By James Howard Kunstler
All the previous incidents of white cops killing blacks were just too ambiguous to seal the deal. Michael Brown in Ferguson, Missouri (a murky business); Tamir Rice in Cleveland (waving the BB gun that looked like a .45 automatic); Trayvon Martin (his killer George Zimmerman was not a cop and was not “white”); Eric Garner, Staten Island (black policewoman sergeant on the scene didn’t stop it); Philandro Castile, Minneapolis, (the cop was Hispanic and the vic had a gun). Even the recent February killing of jogger Ahmaud Arbery in Brunswick, Georgia, had some sketchy elements (did Arbery try to seize the shotgun?) — YouTube has scrubbed the video (?) — and then it took months for the two white suspects (not cops) to be arrested.
The George Floyd killing had none of those weaknesses. Plus, the video presented a pretty much universal image of oppression: a man with his knee on another man’s neck. Didn’t that say it all? You didn’t need a Bob Dylan song to explain it. The Minneapolis police dithered for four days before charging policeman Derek Chauvin with Murder 3 (unpremeditated, but with reckless disregard for human life). The three other cops on the scene who stupidly stood by doing nothing have yet to be charged. Cut it, print it, and cue the mobs.
The nation was already reeling from the weird twelve-week Covid-19 lockdown of everyday life and the economic havoc it brought to careers, businesses, and incomes. In Minnesota, the stay-at-home order was just lifted on May 17, but bars and restaurants were still closed until June. Memorial Day, May 25, was one of the first really balmy days of mid-spring, 78 degrees. People were out-and-about, perhaps even feeling frisky after weeks of dreary seclusion. So, once the video of George Floyd’s death got out, the script was set: take it to the streets!
Few Americans were unsympathetic to the protest marches that followed. Remorse, censure, and tears flowed from every official portal, from the mouth and eyes of every political figure in the land. The tableau of Officer Chauvin’s knee on Mr. Floyd’s neck was readymade for statuary. Indeed, there are probably dozens of statues extant in the world of just such a scene expressing one people’s oppression over another. And yet the public sentiments early-on after the George Floyd killing had a stale, ceremonial flavor: The people demand change! End systemic racism! No justice, no peace! How many times have we seen this movie?
What is changing — and suddenly — is that now it’s not just black people who struggle to thrive in the USA, but everybody else of any ethnic group who is not a hedge fund veep, an employee of BlackRock Financial, or a K-Street lobbyist — and even those privileged characters may find themselves in reduced circumstances before long. The prospects of young adults look grimmest of all. They face an economy so disordered that hardly anyone can find something to do that pays enough to support the basics of life, on top of being swindled by the false promises of higher education and the money-lending racket that animates it.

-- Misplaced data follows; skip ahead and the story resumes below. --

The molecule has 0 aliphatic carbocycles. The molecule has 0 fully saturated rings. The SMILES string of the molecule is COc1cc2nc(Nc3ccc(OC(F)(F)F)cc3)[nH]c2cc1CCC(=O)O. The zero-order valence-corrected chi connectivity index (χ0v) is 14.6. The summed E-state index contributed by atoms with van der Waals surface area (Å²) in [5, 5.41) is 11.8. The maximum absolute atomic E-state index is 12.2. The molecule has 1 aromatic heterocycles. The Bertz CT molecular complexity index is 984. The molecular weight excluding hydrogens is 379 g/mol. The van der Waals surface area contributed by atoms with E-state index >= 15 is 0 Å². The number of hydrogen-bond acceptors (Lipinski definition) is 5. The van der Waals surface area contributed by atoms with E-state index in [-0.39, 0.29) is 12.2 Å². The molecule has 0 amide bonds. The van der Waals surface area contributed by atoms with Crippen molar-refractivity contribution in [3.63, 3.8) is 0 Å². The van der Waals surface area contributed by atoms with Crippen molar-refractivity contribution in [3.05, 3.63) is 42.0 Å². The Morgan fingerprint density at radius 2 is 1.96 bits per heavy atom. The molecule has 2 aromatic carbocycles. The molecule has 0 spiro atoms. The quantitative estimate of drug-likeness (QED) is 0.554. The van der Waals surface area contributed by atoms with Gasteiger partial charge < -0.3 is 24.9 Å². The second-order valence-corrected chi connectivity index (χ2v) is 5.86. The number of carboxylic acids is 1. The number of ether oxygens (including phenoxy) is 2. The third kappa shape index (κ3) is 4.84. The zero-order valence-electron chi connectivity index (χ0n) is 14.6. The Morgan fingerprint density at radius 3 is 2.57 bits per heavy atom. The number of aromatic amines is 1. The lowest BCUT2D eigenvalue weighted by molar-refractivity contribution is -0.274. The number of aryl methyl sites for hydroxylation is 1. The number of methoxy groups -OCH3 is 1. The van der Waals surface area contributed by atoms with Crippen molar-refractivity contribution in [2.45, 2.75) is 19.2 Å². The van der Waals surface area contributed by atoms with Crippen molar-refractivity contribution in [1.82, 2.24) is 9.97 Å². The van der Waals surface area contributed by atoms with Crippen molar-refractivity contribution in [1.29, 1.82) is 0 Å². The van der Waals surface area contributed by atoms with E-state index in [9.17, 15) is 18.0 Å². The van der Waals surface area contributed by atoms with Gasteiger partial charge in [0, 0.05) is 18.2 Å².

So, it’s not surprising that, when night falls, the demons come out. Things get smashed up and burned down. And all that after being cooped up for weeks on end in the name of an illness that mostly kills people in nursing homes. Ugly as the ANTIFA movement is, it’s exactly what you get when young people realize their future has been stolen from them. Or, more literally, when they are idle and broke and see fabulous wealth all around them in the banks’ glass skyscrapers, and the car showrooms, and the pageants of celebrity fame and fortune on the boob tube. They are extras in a new movie called The Fourth Turning Meets the Long Emergency but they may not know it.
Hungry for change? You won’t have to wait long. This society may be unrecognizable in a few months. For one thing, there’s a good chance that the current violence in the streets won’t blow over as it has before. There hasn’t been such sudden, massive unemployment before, not even in the Great Depression — and we’re not even the same country that went through that rough episode. Just about every arrangement in contemporary life is on-the-rocks one way or another. Big business, small business, show business… it’s all cratering. The great big secret behind all that is not that capitalism failed; it’s that the capital in capitalism isn’t really there anymore, at least not in the amounts that mere appearances like stock valuations suggest. We squandered it, and now our institutions are straining mightily to pretend that “printing” money is the same as capital. (It’s just more debt.) Note, the stock markets are up this morning at the open! Go figure….
Change? We’re getting it good and hard, and not at a rate we were prepared for. It’s hugely disorienting. It produces friction, heat, and light, which easily becomes violence. There’s, for sure, plenty we can do to make new arrangements for American life without becoming communists or Nazis, but a lot of activities have to fail before we see how that could work. The overburden of obsolete complexity is crushing us, like Derek Chauvin’s knee on George Floyd’s neck. They were both, in their way, common men, caught in the maelstrom of metaphor. That proverbial long, hot summer we’ve heard about for so long…? It’s here.